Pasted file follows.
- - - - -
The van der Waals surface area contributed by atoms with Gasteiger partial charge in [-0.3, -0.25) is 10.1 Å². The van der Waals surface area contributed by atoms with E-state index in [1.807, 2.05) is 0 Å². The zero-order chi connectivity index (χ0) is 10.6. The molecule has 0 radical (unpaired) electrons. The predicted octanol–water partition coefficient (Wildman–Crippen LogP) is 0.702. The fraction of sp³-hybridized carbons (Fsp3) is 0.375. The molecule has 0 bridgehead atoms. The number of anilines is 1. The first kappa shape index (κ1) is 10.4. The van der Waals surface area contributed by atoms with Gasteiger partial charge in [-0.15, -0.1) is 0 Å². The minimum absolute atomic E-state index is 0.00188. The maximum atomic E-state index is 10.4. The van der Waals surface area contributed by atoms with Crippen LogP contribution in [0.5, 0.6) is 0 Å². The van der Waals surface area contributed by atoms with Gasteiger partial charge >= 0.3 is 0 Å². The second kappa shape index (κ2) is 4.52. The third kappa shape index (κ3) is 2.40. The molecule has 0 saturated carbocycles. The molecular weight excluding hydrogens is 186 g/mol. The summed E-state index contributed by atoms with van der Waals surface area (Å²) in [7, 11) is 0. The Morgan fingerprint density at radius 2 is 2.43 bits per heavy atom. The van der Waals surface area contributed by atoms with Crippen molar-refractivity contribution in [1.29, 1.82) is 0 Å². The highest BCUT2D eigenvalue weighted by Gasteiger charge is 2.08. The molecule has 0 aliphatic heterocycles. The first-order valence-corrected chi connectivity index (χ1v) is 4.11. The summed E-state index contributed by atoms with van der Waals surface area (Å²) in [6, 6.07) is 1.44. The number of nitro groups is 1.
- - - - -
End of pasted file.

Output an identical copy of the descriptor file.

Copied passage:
The van der Waals surface area contributed by atoms with Gasteiger partial charge in [-0.3, -0.25) is 10.1 Å². The van der Waals surface area contributed by atoms with E-state index in [1.807, 2.05) is 0 Å². The zero-order chi connectivity index (χ0) is 10.6. The molecule has 0 radical (unpaired) electrons. The predicted octanol–water partition coefficient (Wildman–Crippen LogP) is 0.702. The fraction of sp³-hybridized carbons (Fsp3) is 0.375. The molecule has 0 bridgehead atoms. The number of anilines is 1. The first kappa shape index (κ1) is 10.4. The van der Waals surface area contributed by atoms with Gasteiger partial charge in [-0.15, -0.1) is 0 Å². The minimum absolute atomic E-state index is 0.00188. The maximum atomic E-state index is 10.4. The van der Waals surface area contributed by atoms with Crippen LogP contribution in [0.5, 0.6) is 0 Å². The van der Waals surface area contributed by atoms with Gasteiger partial charge >= 0.3 is 0 Å². The second kappa shape index (κ2) is 4.52. The third kappa shape index (κ3) is 2.40. The molecule has 0 saturated carbocycles. The molecular weight excluding hydrogens is 186 g/mol. The summed E-state index contributed by atoms with van der Waals surface area (Å²) in [7, 11) is 0. The Morgan fingerprint density at radius 2 is 2.43 bits per heavy atom. The van der Waals surface area contributed by atoms with Crippen molar-refractivity contribution in [1.29, 1.82) is 0 Å². The highest BCUT2D eigenvalue weighted by Gasteiger charge is 2.08. The molecule has 0 aliphatic heterocycles. The first-order valence-corrected chi connectivity index (χ1v) is 4.11. The summed E-state index contributed by atoms with van der Waals surface area (Å²) in [6, 6.07) is 1.44. The number of nitro groups is 1.